UBC Theses and Dissertations
Gestational obesity/prediabetes and folic acid supplementation program fetal one-carbon metabolism and beta cell mass Mussai, Ei-Xia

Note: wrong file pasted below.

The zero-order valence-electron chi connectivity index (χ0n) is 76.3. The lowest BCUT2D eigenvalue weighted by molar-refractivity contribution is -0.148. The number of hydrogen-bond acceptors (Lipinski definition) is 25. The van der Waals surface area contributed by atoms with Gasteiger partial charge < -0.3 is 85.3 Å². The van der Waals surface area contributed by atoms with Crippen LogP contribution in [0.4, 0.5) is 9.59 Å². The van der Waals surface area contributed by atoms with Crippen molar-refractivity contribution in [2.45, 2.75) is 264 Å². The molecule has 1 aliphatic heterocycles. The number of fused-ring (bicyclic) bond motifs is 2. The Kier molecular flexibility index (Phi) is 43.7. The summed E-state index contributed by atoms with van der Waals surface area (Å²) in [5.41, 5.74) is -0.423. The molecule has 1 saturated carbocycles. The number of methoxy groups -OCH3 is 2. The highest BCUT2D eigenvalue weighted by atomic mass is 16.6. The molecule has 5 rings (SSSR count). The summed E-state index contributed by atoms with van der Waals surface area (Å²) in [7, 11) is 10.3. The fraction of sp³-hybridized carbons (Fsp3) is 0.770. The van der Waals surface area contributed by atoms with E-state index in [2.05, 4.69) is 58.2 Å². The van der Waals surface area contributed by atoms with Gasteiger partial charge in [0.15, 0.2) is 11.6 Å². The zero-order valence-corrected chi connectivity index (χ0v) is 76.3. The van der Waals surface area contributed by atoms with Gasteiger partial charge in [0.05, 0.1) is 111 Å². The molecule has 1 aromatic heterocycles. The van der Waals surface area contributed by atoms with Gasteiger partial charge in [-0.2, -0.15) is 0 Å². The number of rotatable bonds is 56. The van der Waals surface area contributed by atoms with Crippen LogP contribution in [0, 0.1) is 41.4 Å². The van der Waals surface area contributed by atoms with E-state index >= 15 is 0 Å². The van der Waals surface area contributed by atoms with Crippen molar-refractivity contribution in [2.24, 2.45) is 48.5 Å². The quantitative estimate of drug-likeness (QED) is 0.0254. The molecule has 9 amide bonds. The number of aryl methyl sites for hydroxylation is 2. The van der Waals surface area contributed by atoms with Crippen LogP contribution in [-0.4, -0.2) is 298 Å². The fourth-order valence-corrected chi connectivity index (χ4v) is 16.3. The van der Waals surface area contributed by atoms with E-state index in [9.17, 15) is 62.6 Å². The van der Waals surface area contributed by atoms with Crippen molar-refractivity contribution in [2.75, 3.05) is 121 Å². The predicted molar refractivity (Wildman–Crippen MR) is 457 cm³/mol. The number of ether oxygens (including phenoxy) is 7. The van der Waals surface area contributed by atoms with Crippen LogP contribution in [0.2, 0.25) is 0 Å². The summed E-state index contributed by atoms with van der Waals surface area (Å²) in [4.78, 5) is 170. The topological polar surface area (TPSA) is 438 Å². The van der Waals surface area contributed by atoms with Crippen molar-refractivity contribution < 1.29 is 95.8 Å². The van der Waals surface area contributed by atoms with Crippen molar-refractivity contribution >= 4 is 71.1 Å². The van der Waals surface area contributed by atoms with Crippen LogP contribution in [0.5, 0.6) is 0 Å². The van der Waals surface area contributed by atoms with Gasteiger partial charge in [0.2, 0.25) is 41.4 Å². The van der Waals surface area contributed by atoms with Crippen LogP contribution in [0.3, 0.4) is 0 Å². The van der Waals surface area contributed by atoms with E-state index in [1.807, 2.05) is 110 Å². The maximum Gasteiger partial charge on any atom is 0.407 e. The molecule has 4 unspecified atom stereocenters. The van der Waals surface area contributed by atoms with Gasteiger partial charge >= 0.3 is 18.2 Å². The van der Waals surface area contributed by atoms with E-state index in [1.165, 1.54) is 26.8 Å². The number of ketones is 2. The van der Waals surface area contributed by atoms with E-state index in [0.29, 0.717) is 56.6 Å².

Background: Folic acid supplementation is recommended for women of childbearing age to prevent birth defects. Women with pregestational obesity (BMI≥30kg/m²) and/or diabetes are recommended to take up to 12x the recommended dose of folic acid. Concerns have been raised that elevated folic acid during pregnancy may have negative impacts on the cardiometabolic health of the mother and child. The objective of my thesis was to determine the effects of folic acid supplementation in gestational obesity/prediabetes on maternal and fetal health. Methods: Female (C57BL/6J) mice were fed from weaning a control diet (10% kcal fat; control dams) or western diet (45% kcal fat; western dams; model of obesity/prediabetes). Diets contained supplemental (10mg/kg diet) or recommended level (2mg/kg diet) folic acid. Dams (n=11-14/diet) were fed for 13 weeks prior to breeding with control males. Tissue from dams and fetal offspring were collected at embryonic day (E)18.5. Results: Prior to breeding, western dams had greater body weight and adiposity accompanied by glucose intolerance and impaired β cell function. Folic acid supplementation reduced insulin sensitivity in control dams and improved insulin sensitivity in western dams. At E18.5, western dams had larger livers and key methyl donor, S-adenosylmethionine (SAM), and it’s demethylated product, S-adenosylhomocysteine (SAH), were lower in liver, compared to control dams. Male offspring from western dams had smaller livers and higher hepatic betaine and choline compared to offspring from control dams. Female offspring from western dams had smaller livers and higher hepatic betaine compared to those from control dams. Maternal folic acid supplementation increased hepatic SAM in female offspring, but not in male offspring. Maternal diet did not affect fetal pancreas size, but male offspring from folic acid supplemented dams had greater β cell mass and β cell density compared to those from non-supplemented dams; no effect of maternal diet on β cell mass was observed in female offspring. Conclusion: Folic acid supplementation does not exacerbate adiposity and glucose tolerance in dams with gestational obesity/prediabetes. However, maternal folic acid supplementation and gestational obesity/prediabetes has sex-specific effects on hepatic one-carbon metabolism and pancreatic β cell mass in fetal offspring.
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